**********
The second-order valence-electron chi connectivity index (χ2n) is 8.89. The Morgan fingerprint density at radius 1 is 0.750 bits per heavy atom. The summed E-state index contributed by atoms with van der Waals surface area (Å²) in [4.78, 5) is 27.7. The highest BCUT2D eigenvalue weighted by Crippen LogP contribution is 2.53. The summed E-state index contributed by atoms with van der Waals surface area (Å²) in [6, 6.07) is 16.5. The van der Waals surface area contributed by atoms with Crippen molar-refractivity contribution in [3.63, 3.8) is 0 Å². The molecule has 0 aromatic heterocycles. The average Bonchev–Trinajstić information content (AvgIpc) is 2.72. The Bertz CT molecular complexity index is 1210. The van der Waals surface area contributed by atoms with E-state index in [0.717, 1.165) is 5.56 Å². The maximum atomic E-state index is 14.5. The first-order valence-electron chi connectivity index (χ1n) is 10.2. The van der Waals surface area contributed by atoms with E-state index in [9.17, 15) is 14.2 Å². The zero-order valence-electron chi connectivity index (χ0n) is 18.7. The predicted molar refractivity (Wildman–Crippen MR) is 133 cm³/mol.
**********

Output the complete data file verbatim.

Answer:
The second-order valence-electron chi connectivity index (χ2n) is 8.89. The Morgan fingerprint density at radius 1 is 0.750 bits per heavy atom. The summed E-state index contributed by atoms with van der Waals surface area (Å²) in [4.78, 5) is 27.7. The highest BCUT2D eigenvalue weighted by Crippen LogP contribution is 2.53. The summed E-state index contributed by atoms with van der Waals surface area (Å²) in [6, 6.07) is 16.5. The van der Waals surface area contributed by atoms with Crippen molar-refractivity contribution in [3.63, 3.8) is 0 Å². The molecule has 0 aromatic heterocycles. The average Bonchev–Trinajstić information content (AvgIpc) is 2.72. The Bertz CT molecular complexity index is 1210. The van der Waals surface area contributed by atoms with E-state index in [0.717, 1.165) is 5.56 Å². The maximum atomic E-state index is 14.5. The first-order valence-electron chi connectivity index (χ1n) is 10.2. The van der Waals surface area contributed by atoms with E-state index in [9.17, 15) is 14.2 Å². The zero-order valence-electron chi connectivity index (χ0n) is 18.7. The predicted molar refractivity (Wildman–Crippen MR) is 133 cm³/mol.